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Ministry helps people obtain IDs (UM News)

July 31, 2023

Thanks to a paperwork error made more than 50 years ago, Deborah Holston’s life has been in limbo for the past three years.

Holston has been living with family members and struggles with mental health issues. She’d like to get a place of her own and a job, but she hit a major roadblock.

Because the name that appears on her Social Security card (Deborah Holston) doesn’t match the name on her birth certificate (Debbie Holston), she can’t obtain a District of Columbia ID. Without an ID, she can’t qualify for housing assistance, get a job, or receive Supplemental Security Income (SSI) benefits.

Help came from volunteers for the ID Ministry at Foundry United Methodist Church in Washington, D.C., who assisted Holston with the necessary paperwork and connected her with legal assistance. After many phone calls, countless hours on hold, and numerous mailings, Holston’s name change was approved at a July 14 court date. With that hurdle cleared, she expects to obtain an ID soon.

“I’m just so grateful that we’ve made it to this point,” she said.

Holston’s story is one of more than a thousand cases handled each year by staff and volunteers at Foundry’s ID Ministry. For more than 20 years, the ministry has assisted clients — or “guests,” as the ministry calls them — to obtain the documentation they need.

“You really cannot function as an adult without an ID,” said Jackie Wright, social justice programs manager at Foundry, who leads the ministry. “You need an ID to get a job, housing and most health care services, to withdraw money from a bank, or to put your children or yourself in school. Not having an ID is a huge problem.”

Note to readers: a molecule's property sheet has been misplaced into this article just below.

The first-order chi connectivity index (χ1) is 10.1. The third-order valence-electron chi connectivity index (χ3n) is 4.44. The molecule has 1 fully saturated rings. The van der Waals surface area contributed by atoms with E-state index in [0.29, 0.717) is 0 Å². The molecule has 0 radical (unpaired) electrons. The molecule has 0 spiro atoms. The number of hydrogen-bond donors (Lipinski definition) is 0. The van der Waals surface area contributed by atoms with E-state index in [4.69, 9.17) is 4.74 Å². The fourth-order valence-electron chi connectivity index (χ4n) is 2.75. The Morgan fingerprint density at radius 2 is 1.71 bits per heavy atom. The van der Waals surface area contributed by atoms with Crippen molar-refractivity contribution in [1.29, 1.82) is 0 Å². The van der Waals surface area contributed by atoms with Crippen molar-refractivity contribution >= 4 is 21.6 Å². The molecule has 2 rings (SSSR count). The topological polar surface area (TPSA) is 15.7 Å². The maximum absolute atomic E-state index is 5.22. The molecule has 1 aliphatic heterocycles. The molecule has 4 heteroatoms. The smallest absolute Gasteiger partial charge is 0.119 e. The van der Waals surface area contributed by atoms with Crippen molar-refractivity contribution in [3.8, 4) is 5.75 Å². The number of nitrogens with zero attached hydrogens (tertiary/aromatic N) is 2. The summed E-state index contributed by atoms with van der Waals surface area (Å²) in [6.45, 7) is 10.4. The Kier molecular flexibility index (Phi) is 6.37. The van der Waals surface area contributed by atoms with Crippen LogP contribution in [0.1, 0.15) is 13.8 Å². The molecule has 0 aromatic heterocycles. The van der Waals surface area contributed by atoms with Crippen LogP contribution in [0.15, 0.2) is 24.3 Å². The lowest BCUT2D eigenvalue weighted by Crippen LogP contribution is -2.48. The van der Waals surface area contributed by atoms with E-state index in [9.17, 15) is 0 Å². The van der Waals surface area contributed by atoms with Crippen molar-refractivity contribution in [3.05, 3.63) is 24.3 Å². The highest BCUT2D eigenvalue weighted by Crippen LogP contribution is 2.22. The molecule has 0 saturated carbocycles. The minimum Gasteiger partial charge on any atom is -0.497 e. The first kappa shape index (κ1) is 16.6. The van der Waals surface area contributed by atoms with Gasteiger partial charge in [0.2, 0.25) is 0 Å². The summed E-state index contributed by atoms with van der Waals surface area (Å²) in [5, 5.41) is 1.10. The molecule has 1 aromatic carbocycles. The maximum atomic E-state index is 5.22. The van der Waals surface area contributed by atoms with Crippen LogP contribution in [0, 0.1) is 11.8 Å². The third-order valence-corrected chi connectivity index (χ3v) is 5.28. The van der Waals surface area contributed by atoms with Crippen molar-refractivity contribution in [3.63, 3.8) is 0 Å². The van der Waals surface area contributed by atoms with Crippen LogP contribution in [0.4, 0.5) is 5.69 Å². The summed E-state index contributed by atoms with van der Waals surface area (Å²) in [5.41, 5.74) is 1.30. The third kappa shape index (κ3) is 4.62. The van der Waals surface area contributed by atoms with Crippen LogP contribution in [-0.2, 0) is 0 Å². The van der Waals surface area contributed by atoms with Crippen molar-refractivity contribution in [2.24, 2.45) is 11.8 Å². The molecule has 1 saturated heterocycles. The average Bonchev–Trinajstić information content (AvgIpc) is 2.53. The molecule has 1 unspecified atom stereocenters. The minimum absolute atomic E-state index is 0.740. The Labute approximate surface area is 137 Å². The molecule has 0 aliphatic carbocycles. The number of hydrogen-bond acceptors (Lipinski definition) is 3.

Documentation requirements also are limiting some people’s ability to vote. Without a driver’s license or a state ID, many can’t exercise this basic right.

The barriers to obtaining documentation can be almost insurmountable, especially given the increased requirements imposed after 9/11 through the federal REAL ID law, which passed in 2005. The law was intended to harden the security of state-issued identification cards and driver’s licenses required for airline passengers. But for people who don’t have the needed documentation to get the IDs, the law makes life extremely difficult.

Clients lack identification for a variety of reasons. Unhoused clients often lost their documents while living on the street or had them stolen while staying in shelters. When people are incarcerated, their documents are taken but often aren’t returned when they leave prison and re-enter society.

“For me, getting my documents might mean going to a file cabinet,” said Cathy O’Sullivan, an ID Ministry volunteer. “But for many clients, their lives are not in that state of organization. If you live on the street and all your possessions are in a paper bag, what are the odds you have the documents you need to prove who you are? And if you don’t have them, what are you supposed to do?”

The bulk of the ministry’s work involves helping clients obtain D.C. IDs, which usually means tracking down birth certificates. Those documents must be requested from the person’s county of birth or, in cases such as with an adopted person, at the state level.

Staff and volunteers have helped clients obtain birth certificates from almost all 50 states. In some instances, they’ve also helped track down Social Security cards, marriage certificates, divorce decrees and school records.

“Some people can’t locate their birth certificates because they were adopted, or because their parents didn’t name them while in the hospital,” said Wright. As a result, their birth certificate might simply read “Baby Boy Jones” or “Baby Girl Smith.”

“I’ve had people in their 50s who found out for the first time that they were adopted, while talking with us in our offices,” said the Rev. Ben Roberts, executive director of Programs and Justice at Foundry. In those cases, the ministry may refer the client to a pro bono attorney for help getting adoption records unsealed to track down a birth certificate.